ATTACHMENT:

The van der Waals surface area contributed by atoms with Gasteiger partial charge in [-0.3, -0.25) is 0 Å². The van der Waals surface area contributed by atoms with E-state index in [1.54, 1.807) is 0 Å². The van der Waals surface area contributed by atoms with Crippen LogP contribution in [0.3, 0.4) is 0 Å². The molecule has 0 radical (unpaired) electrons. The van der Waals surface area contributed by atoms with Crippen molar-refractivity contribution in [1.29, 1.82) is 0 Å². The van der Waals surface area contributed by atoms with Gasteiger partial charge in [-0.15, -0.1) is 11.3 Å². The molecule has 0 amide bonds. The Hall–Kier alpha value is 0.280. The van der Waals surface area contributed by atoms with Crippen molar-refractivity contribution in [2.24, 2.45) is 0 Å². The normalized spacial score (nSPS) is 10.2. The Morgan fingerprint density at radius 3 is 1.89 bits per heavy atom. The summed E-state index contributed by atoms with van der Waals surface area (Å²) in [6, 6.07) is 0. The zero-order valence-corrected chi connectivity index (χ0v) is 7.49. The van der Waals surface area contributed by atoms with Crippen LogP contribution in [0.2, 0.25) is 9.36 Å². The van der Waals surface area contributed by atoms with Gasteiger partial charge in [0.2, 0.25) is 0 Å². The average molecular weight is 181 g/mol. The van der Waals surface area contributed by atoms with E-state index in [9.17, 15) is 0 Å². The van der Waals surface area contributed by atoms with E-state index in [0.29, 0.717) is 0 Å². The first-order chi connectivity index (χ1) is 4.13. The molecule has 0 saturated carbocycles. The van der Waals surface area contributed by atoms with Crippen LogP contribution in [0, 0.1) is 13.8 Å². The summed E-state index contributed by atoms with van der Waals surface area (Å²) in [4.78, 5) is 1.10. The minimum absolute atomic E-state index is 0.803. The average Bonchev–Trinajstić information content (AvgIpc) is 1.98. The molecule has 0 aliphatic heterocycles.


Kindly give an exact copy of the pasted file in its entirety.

The van der Waals surface area contributed by atoms with Gasteiger partial charge in [-0.3, -0.25) is 0 Å². The van der Waals surface area contributed by atoms with E-state index in [1.54, 1.807) is 0 Å². The van der Waals surface area contributed by atoms with Crippen LogP contribution in [0.3, 0.4) is 0 Å². The molecule has 0 radical (unpaired) electrons. The van der Waals surface area contributed by atoms with Crippen molar-refractivity contribution in [1.29, 1.82) is 0 Å². The van der Waals surface area contributed by atoms with Gasteiger partial charge in [-0.15, -0.1) is 11.3 Å². The molecule has 0 amide bonds. The Hall–Kier alpha value is 0.280. The van der Waals surface area contributed by atoms with Crippen molar-refractivity contribution in [2.24, 2.45) is 0 Å². The normalized spacial score (nSPS) is 10.2. The Morgan fingerprint density at radius 3 is 1.89 bits per heavy atom. The summed E-state index contributed by atoms with van der Waals surface area (Å²) in [6, 6.07) is 0. The zero-order valence-corrected chi connectivity index (χ0v) is 7.49. The van der Waals surface area contributed by atoms with Crippen LogP contribution in [0.2, 0.25) is 9.36 Å². The van der Waals surface area contributed by atoms with Gasteiger partial charge in [0.2, 0.25) is 0 Å². The average molecular weight is 181 g/mol. The van der Waals surface area contributed by atoms with E-state index in [9.17, 15) is 0 Å². The van der Waals surface area contributed by atoms with E-state index in [0.29, 0.717) is 0 Å². The first-order chi connectivity index (χ1) is 4.13. The molecule has 0 saturated carbocycles. The van der Waals surface area contributed by atoms with Crippen LogP contribution in [0, 0.1) is 13.8 Å². The summed E-state index contributed by atoms with van der Waals surface area (Å²) in [4.78, 5) is 1.10. The minimum absolute atomic E-state index is 0.803. The average Bonchev–Trinajstić information content (AvgIpc) is 1.98. The molecule has 0 aliphatic heterocycles.